Philadelphia Mosquito Protection
When is Mosquito Season?
If you’re like most people, you probably don’t give much thought to mosquitoes – until you get a red, itchy welt on your skin that is a sure sign of a mosquito bite. While mosquito season is usually associated with the hotter summer months, it actually begins much earlier. Quick-fix mosquito solutions that only last a few weeks won’t get the job done. Any mosquito control program you choose needs to be implemented on a long-term basis in order to provide effective, lasting protection throughout the mosquito season.
Why Should You Be Concerned About Mosquito Season?
There’s no doubt that mosquitoes are an annoyance. There’s nothing like a swarm of pesky mosquitoes to ruin a fun evening on the deck or patio with your family, or to send your barbecue guests running for cover. But some of the 176 known mosquito species in the United States can also pose a health hazard to people and animals.
Examples of potentially serious mosquito-borne diseases include eastern equine encephalitis, Zika Virus and West Nile virus, which in severe cases can result in brain damage and even death. In 2014, the first cases of an affliction known as chikungunya — which can cause fever, rash, severe joint pain and other painful symptoms.
When Does Mosquito Season Start?
Depending on the species, some mosquitoes hibernate during the winter and re-emerge when the weather begins to get warmer, while others hatch from previously laid eggs in the spring. The temperature plays a key factor in determining the actual start of the mosquito season. Generally, mosquito activity will begin when the temperature reaches the 50° F level. Mosquitoes thrive on hot weather. Thus, as the temperature begins to rise, the mosquito volume increases accordingly. The mosquito season reaches its peak during the hot summer months.
When Does Mosquito Season End?
When is mosquito season over? Again, the temperature plays an important factor. As the weather begins to cool, you’ll likely notice a decrease in the level of mosquito activity on your property. Non-hibernating mosquitoes will begin to die off as the temperature approaches the 50° F mark, while the hibernating species will start to seek winter refuge in hollow logs, abandoned animal burrows and other convenient hiding spots. The first frost is usually a reliable sign of the end of mosquito season. However, it’s possible that some hibernating mosquitoes will emerge during unexpected warm spells during winter, only to return to their hiding places when the temperature drops.
Prepare Before Mosquito Season Arrives
Many property owners wait until they see a swarm of mosquitoes – or until they have been bitten – to begin the mosquito control process. However, by this time, infestation has probably already occurred. The actual preparation for mosquito season should begin much earlier, before the mosquitoes have had the chance to promulgate.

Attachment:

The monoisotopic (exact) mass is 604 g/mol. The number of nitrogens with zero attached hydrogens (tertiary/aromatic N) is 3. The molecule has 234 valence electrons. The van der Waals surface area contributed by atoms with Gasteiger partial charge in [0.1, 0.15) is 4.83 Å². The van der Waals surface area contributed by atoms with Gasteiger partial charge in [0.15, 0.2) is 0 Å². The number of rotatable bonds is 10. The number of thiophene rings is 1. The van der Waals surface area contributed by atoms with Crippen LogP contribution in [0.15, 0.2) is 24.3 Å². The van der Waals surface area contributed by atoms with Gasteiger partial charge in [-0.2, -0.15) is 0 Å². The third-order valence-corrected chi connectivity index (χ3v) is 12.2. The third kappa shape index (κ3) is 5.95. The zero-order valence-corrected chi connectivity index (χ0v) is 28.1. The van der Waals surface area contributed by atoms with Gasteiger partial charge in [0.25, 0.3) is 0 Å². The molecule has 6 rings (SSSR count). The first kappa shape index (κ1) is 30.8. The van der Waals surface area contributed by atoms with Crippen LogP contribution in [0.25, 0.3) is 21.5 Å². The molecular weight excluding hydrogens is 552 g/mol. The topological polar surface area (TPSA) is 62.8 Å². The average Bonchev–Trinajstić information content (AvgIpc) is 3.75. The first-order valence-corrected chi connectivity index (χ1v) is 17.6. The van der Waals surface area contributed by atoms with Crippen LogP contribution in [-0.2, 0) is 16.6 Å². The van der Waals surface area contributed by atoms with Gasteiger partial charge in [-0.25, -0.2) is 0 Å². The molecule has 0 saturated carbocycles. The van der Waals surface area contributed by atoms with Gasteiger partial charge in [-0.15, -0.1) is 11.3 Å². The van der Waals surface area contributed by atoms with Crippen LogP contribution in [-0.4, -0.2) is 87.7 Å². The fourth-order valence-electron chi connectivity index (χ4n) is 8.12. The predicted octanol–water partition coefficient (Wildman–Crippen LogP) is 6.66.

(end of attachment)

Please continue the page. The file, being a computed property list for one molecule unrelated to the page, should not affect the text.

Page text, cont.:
Remember, as the weather warms, the mosquito breeding cycle time shortens, which ultimately results in an increase in the number of mosquitoes on your property. This means you’ll want to get started while the weather is chilly – before the temperature consistently reaches that magical 50° F plateau.
Start by Mosquito-Proofing Your Property
It’s never too early to begin the process of creating a mosquito-proof property. Take steps to make your yard less inviting to mosquitoes, and make sure they don’t have easy access to the inside of your home:
Remove any objects that collect water — Take an inventory of your yard and remove anything that could hold standing water, since these objects can serve as primary mosquito breeding grounds. Mosquitoes require only a small amount of water for depositing their eggs, so don’t overlook any potential water collection vessel. Flower pots, birdfeeders, old tires, wheelbarrows, and buckets are just a few examples of favorite mosquito habitats.
Clean clogged gutters – Gutters tend to become clogged with leaves and other debris during the course of a long winter. Flooded roof gutters and clogged drainage systems create standing water that attracts mosquitoes in droves. It will be worth your time to get the ladder out on the first relatively warm day (after all the snow and ice has melted) and give your gutters a good cleaning.
Fill in low-lying areas – Ditches and other low-lying areas also collect standing water after a rainfall. After the snow melts, survey your property for these potential trouble spots and fill them in wherever possible.
Fill in hollow logs – By filling in or removing any hollow logs on your property, you’ll eliminate another standing water source while also removing a potential habitat for hibernating mosquitoes in the winters to come.
Repair damaged or ineffective window screens – Repair your window screens before you install them for the warmer weather. Tiny mosquitoes can find their way into your home through the smallest tear in your screens. Consider replacing worn screens or ones with openings that are too large to keep mosquitoes out. A 16-18 mesh is the recommended size for pest control purposes. If you have a screened-in deck, porch or patio, check the screen condition on this as well.
Repair cracks and leaks – Cracks in your home’s foundation and exterior walls can provide easy entry for mosquitoes, so be sure to seal any that you find. Also repair any leaks that could create pools of water.
Install bug lights – Installing yellow outdoor bug lights won’t necessarily keep mosquitoes away, but it will make your property somewhat less attractive during the nighttime hours.
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